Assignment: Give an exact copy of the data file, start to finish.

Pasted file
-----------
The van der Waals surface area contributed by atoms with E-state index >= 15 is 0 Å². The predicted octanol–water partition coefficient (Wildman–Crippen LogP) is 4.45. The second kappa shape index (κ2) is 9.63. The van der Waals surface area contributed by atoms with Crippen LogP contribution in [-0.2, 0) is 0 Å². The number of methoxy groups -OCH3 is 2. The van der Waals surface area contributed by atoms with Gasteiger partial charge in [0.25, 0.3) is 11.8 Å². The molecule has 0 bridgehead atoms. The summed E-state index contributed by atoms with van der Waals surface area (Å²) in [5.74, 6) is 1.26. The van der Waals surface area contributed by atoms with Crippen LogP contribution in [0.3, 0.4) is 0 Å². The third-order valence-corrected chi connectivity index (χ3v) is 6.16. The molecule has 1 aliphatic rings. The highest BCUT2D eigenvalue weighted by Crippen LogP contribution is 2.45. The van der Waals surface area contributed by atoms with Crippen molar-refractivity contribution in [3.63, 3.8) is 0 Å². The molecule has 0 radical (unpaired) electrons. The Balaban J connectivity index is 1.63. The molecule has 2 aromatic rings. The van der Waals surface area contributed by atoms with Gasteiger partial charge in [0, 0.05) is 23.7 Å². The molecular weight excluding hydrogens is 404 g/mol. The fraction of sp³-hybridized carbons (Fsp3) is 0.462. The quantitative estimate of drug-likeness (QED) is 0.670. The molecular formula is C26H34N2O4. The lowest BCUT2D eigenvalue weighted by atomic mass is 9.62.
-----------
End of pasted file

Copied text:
The van der Waals surface area contributed by atoms with E-state index >= 15 is 0 Å². The predicted octanol–water partition coefficient (Wildman–Crippen LogP) is 4.45. The second kappa shape index (κ2) is 9.63. The van der Waals surface area contributed by atoms with Crippen LogP contribution in [-0.2, 0) is 0 Å². The number of methoxy groups -OCH3 is 2. The van der Waals surface area contributed by atoms with Gasteiger partial charge in [0.25, 0.3) is 11.8 Å². The molecule has 0 bridgehead atoms. The summed E-state index contributed by atoms with van der Waals surface area (Å²) in [5.74, 6) is 1.26. The van der Waals surface area contributed by atoms with Crippen LogP contribution in [0.3, 0.4) is 0 Å². The third-order valence-corrected chi connectivity index (χ3v) is 6.16. The molecule has 1 aliphatic rings. The highest BCUT2D eigenvalue weighted by Crippen LogP contribution is 2.45. The van der Waals surface area contributed by atoms with Crippen molar-refractivity contribution in [3.63, 3.8) is 0 Å². The molecule has 0 radical (unpaired) electrons. The Balaban J connectivity index is 1.63. The molecule has 2 aromatic rings. The van der Waals surface area contributed by atoms with Gasteiger partial charge in [0, 0.05) is 23.7 Å². The molecular weight excluding hydrogens is 404 g/mol. The fraction of sp³-hybridized carbons (Fsp3) is 0.462. The quantitative estimate of drug-likeness (QED) is 0.670. The molecular formula is C26H34N2O4. The lowest BCUT2D eigenvalue weighted by atomic mass is 9.62.